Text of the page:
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Tuesday, August 13, 2013

Underpowered Classes

There seem to be a couple forum threads about druids being "nerfed" in this or that version of D&D. Something about not being able to shape-change as much, or the 0e/1e druid spell lists not having any attack spells... that sort of complaint. This ties into my recent posts about game balance. Presumably, the reason for the rage against a druid losing or never having certain expected powers is because of a desire for equal mechanical participation ("Waah! My druid is ineffective in the city!") or character-to-character game balance ("Waah! My druid doesn't have as many combat options as a Fighter!")

But I've never understood this kind of argument in a game where you are not being forced to play a druid. If you want as many combat options as a Fighter, why not choose a Fighter? If you like the druid's woodland theme, call your character a Woodland Warrior. Who cares if you chose a class that was weaker, if you had the option to choose something else?

So-called underpowered classes aren't underpowered because someone hated that class or didn't know enough math or whatever. They are underpowered because they are designed for more limited situations. They excel at one tiny thing, and really, in my opinion, the better they are at whatever thing they are good at, the tinier their domain of expertise should be.

The Fighter and the Magic-User, in my view, should be the most powerful classes. Period. Everything else should be more limited in general, but perhaps better in one small area. Clerics have healing spells. Raise Dead, and are better at support/defense magic than M-Us, but they don't have many other kinds of spells, or as many spells as the M-U. Thieves can do some nice damage in a surprise attack situation and can defeat traps and locks, but they are otherwise as bad as an M-U when it comes to fighting. And everything else ought to be no better than a Cleric or Thief.


  1. I liked the Ad&d druid. No attack spells? There are about a dozen druid spells with pretty obvious combat utility in the 1st to 3rd level spells...seems like they are fine spell casting in a fight.

  2. i had 2 druidic casters in my party - one keeps crying about crap spells - other one fully participating with magicians and doesn't get to melee anymore as he is busy casting - hard to believe same spell list they are talking about - as i equalized level gain i made theives better at fighting more like castles and crusades and i have them gain complete interesting new theif skills as they are masters of skill - all good thief books and gygax's own have thieves better at fighting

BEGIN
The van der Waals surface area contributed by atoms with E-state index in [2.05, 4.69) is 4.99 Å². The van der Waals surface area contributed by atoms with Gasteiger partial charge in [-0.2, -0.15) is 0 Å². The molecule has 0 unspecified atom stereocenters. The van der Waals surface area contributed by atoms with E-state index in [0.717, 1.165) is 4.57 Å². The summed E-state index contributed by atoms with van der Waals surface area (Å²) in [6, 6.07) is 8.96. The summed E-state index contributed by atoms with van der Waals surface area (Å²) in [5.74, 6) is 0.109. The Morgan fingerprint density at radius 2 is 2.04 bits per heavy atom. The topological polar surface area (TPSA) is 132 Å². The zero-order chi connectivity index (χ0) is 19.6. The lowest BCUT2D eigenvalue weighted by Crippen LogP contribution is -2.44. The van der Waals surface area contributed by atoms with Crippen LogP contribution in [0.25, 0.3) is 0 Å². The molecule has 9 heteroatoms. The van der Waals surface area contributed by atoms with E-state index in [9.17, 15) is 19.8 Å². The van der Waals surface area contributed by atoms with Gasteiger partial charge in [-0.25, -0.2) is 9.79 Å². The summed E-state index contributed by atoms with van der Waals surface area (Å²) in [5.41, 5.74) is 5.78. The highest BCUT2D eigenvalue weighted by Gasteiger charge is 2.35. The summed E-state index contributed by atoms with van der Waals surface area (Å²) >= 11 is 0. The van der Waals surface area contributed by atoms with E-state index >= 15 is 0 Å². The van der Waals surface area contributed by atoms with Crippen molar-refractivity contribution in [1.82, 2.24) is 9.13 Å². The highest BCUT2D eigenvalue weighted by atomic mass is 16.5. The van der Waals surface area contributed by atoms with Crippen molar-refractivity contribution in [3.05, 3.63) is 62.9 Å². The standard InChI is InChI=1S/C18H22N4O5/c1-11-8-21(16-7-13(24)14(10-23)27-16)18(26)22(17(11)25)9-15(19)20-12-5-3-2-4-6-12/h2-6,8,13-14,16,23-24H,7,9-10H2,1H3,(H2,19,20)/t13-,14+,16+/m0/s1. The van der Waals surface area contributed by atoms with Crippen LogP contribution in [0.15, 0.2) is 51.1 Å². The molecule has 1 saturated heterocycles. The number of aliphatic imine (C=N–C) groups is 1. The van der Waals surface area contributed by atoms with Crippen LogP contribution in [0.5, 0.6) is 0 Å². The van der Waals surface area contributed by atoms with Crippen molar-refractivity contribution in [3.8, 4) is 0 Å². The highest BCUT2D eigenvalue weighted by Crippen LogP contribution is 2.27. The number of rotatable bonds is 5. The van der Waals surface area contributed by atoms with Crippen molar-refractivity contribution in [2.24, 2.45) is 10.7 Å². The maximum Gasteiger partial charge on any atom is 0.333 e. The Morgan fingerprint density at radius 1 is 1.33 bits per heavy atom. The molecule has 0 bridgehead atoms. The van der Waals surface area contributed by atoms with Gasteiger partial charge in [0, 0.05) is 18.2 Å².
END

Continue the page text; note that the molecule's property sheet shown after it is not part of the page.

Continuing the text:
3. I agree. I think that utility and specification should be its own reward. I think one of the problems of 3e was that everyone wanted awesome specialization and pretty good everything else too, leading to feature bloat and power creep.

  4. If it's with regards to the druid in 5e, I think it's understandable. 3.5 and 4e set up the druid's wild shaping as being a big part of their shtick.

  5. Well, it's interesting to note that in Swords and Wizardry Complete, the druid starts out with a 1st level spell at 1st and has 2-1st and 1-2nd at 2nd level. A 1st level cleric has no spells at 0-level.

  6. " If you like the druid's woodland theme, call your character a Woodland Warrior."

    But I can't find the Woodland Warrior class in my sourcebooks! THAT MEANS IT DOESN'T EXIST!!!!!111!!!! /sarcasm

    I couldn't agree more - if you think a class is underpowered, don't play it. No-one wants to hear about people whinging that this is nerfed or that's no good. Just play the game, all the classes are good for something.

    I think you've also amply demonstrated with your series on creating ad hoc classes that making up classes on the fly (more or less) is pretty simple for oldschool games, so if the class someone wants doesn't exist, they can just make it.